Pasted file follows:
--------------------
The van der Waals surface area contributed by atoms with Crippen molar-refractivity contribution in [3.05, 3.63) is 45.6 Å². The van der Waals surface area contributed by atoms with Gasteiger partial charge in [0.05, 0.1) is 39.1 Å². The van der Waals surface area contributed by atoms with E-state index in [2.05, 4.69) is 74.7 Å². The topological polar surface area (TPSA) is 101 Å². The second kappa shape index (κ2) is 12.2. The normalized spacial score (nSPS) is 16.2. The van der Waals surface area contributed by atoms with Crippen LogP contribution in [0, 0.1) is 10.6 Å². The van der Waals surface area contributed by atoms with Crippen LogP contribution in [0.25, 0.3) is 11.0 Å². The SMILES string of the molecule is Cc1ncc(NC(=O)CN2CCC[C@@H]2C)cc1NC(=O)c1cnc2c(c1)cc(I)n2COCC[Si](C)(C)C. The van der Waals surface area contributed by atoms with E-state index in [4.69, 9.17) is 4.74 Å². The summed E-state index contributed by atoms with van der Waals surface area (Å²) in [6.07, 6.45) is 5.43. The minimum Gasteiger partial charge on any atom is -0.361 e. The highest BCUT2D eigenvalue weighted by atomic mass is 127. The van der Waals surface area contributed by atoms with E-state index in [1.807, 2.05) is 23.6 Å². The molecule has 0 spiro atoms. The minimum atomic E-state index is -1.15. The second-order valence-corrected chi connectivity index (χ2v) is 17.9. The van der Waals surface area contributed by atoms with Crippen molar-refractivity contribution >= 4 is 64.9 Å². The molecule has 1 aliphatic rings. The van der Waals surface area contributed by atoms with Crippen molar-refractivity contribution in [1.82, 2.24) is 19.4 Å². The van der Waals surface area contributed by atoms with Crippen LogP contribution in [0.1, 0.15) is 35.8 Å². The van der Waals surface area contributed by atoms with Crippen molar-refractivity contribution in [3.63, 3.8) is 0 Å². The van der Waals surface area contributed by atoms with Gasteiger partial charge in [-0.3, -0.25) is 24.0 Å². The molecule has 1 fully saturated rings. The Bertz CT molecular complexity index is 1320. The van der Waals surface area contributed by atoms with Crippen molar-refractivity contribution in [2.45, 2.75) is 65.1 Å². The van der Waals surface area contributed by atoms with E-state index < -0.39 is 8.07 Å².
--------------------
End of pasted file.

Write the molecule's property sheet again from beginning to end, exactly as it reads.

The van der Waals surface area contributed by atoms with Crippen molar-refractivity contribution in [3.05, 3.63) is 45.6 Å². The van der Waals surface area contributed by atoms with Gasteiger partial charge in [0.05, 0.1) is 39.1 Å². The van der Waals surface area contributed by atoms with E-state index in [2.05, 4.69) is 74.7 Å². The topological polar surface area (TPSA) is 101 Å². The second kappa shape index (κ2) is 12.2. The normalized spacial score (nSPS) is 16.2. The van der Waals surface area contributed by atoms with Crippen LogP contribution in [0, 0.1) is 10.6 Å². The van der Waals surface area contributed by atoms with Crippen LogP contribution in [0.25, 0.3) is 11.0 Å². The SMILES string of the molecule is Cc1ncc(NC(=O)CN2CCC[C@@H]2C)cc1NC(=O)c1cnc2c(c1)cc(I)n2COCC[Si](C)(C)C. The van der Waals surface area contributed by atoms with E-state index in [4.69, 9.17) is 4.74 Å². The summed E-state index contributed by atoms with van der Waals surface area (Å²) in [6.07, 6.45) is 5.43. The minimum Gasteiger partial charge on any atom is -0.361 e. The highest BCUT2D eigenvalue weighted by atomic mass is 127. The van der Waals surface area contributed by atoms with E-state index in [1.807, 2.05) is 23.6 Å². The molecule has 0 spiro atoms. The minimum atomic E-state index is -1.15. The second-order valence-corrected chi connectivity index (χ2v) is 17.9. The van der Waals surface area contributed by atoms with Crippen molar-refractivity contribution >= 4 is 64.9 Å². The molecule has 1 aliphatic rings. The van der Waals surface area contributed by atoms with Crippen molar-refractivity contribution in [1.82, 2.24) is 19.4 Å². The van der Waals surface area contributed by atoms with Crippen LogP contribution in [0.1, 0.15) is 35.8 Å². The van der Waals surface area contributed by atoms with Crippen molar-refractivity contribution in [3.63, 3.8) is 0 Å². The van der Waals surface area contributed by atoms with Gasteiger partial charge in [-0.3, -0.25) is 24.0 Å². The molecule has 1 fully saturated rings. The Bertz CT molecular complexity index is 1320. The van der Waals surface area contributed by atoms with Crippen molar-refractivity contribution in [2.45, 2.75) is 65.1 Å². The van der Waals surface area contributed by atoms with E-state index < -0.39 is 8.07 Å².